Ithaca, NY—November 16, 2009—Although women have made strides in the business world, they still occupy less than two percent of CEO leadership positions in the Fortune 500. Not surprisingly therefore leaders still tend to be thought of as men and most industries are considered to be male-typed at management levels. However, as more women move into management positions within a handful of industries, these industries are becoming more gender-neutral and stereotypes of leaders as men may be changing. A study published in an upcoming issue of the Psychology of Women Quarterly examines these issues, investigating how men and women leaders and their teams are evaluated differently depending on the gender-typing of the industry in which they work.
The results show that people have higher expectations for the performance of teams when their leaders' gender is consistent with the gender typing of the industry in which the team is working. Interestingly, expectations for the performance of the leaders themselves were not impacted by their consistency with industry gender typing. Researcher Susan F. Cabrera notes, "This research demonstrates the power of stereotypes concerning what kinds of people should lead organizations in what kinds of industries. In addition, it suggests that, as more women move into certain sectors of our economy, stereotypes may be evolving in ways that create a more level playing field for women who aspire to leadership positions."
The study shows that as more women assume leadership roles in the workforce, the management stereotype will in turn evolve, resulting in changes in the relative expectations for performance by men and women in management positions. The notion that male leaders will outperform women leaders is no longer applicable in all situations since this is largely linked to the current gender typing environment at a given firm.
This study is published in the December 2009 issue of the Psychology of Women Quarterly. Media wishing to receive a PDF of this article may contact firstname.lastname@example.org.
To view the abstract for this article, please visit http://www3.interscience.wiley.com/journal/122675137/abstract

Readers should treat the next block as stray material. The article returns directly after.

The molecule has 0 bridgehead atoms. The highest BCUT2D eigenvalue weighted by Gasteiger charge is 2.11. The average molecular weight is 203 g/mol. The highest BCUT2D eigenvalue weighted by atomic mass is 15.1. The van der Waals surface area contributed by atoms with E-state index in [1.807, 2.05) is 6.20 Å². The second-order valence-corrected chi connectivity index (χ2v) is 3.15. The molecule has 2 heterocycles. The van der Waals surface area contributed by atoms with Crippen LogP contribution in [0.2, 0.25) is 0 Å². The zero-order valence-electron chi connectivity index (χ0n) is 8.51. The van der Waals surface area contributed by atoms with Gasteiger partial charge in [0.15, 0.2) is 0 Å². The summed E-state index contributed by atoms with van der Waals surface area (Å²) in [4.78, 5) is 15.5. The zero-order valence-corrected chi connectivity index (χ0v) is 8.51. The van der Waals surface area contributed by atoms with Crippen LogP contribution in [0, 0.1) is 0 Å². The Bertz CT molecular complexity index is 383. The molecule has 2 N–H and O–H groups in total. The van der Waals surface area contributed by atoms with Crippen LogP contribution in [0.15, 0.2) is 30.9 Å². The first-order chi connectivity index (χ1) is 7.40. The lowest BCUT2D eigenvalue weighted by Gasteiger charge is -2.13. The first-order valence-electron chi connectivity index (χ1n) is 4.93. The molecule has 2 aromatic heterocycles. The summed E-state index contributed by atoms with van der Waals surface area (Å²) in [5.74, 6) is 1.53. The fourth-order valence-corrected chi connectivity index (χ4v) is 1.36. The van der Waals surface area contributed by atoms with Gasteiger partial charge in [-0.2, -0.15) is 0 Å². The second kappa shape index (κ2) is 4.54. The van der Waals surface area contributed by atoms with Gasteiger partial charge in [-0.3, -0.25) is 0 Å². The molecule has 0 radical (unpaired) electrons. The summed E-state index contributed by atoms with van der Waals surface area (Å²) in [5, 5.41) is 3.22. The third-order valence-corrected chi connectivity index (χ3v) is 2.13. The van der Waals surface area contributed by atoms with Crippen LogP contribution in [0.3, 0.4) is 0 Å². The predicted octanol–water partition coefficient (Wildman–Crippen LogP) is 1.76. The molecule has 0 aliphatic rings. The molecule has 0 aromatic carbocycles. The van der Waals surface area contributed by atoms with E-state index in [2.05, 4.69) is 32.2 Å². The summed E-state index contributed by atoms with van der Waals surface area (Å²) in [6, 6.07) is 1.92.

Susan F. Cabrera earned her Ph.D. from the Johnson Graduate School of Management at Cornell University with a focus on female executive advancement. She currently lectures at the school on management and organizations and has presented to several corporate firms and conferences on gender-related business practices. She can be reached for questions at email@example.com..
About the Journal: Psychology of Women Quarterly (PWQ) is a feminist journal that publishes primarily qualitative and quantitative research with substantive and theoretical merit, along with critical reviews, theoretical articles, and invited book reviews related to the psychology of women and gender. Topics include career choice and training; management and performance variables; education; lifespan role development and change; physical and mental health and well-being; physical, sexual, and psychological abuse; violence and harassment; prejudice and discrimination; psychobiological factors; sex-related comparisons; sexuality, sexual orientation, and heterosexism; social and cognitive processes; and therapeutic processes. Topics related to ethnic minority and cross-cultural issues are encouraged. These suggestions are not exhaustive, but are intended to guide the investigator when considering appropriateness of an article for the journal. Literary analyses do not fall within the purview of the journal.
About Wiley-Blackwell: Wiley-Blackwell is the international scientific, technical, medical, and scholarly publishing business of John Wiley & Sons, with strengths in every major academic and professional field and partnerships with many of the world's leading societies. Wiley-Blackwell publishes nearly 1,500 peer-reviewed journals and 1,500+ new books annually in print and online, as well as databases, major reference works and laboratory protocols. For more information, please visit www.wileyblackwell.com or www.interscience.wiley.com.
AAAS and EurekAlert! are not responsible for the accuracy of news releases posted to EurekAlert! by contributing institutions or for the use of any information through the EurekAlert! system.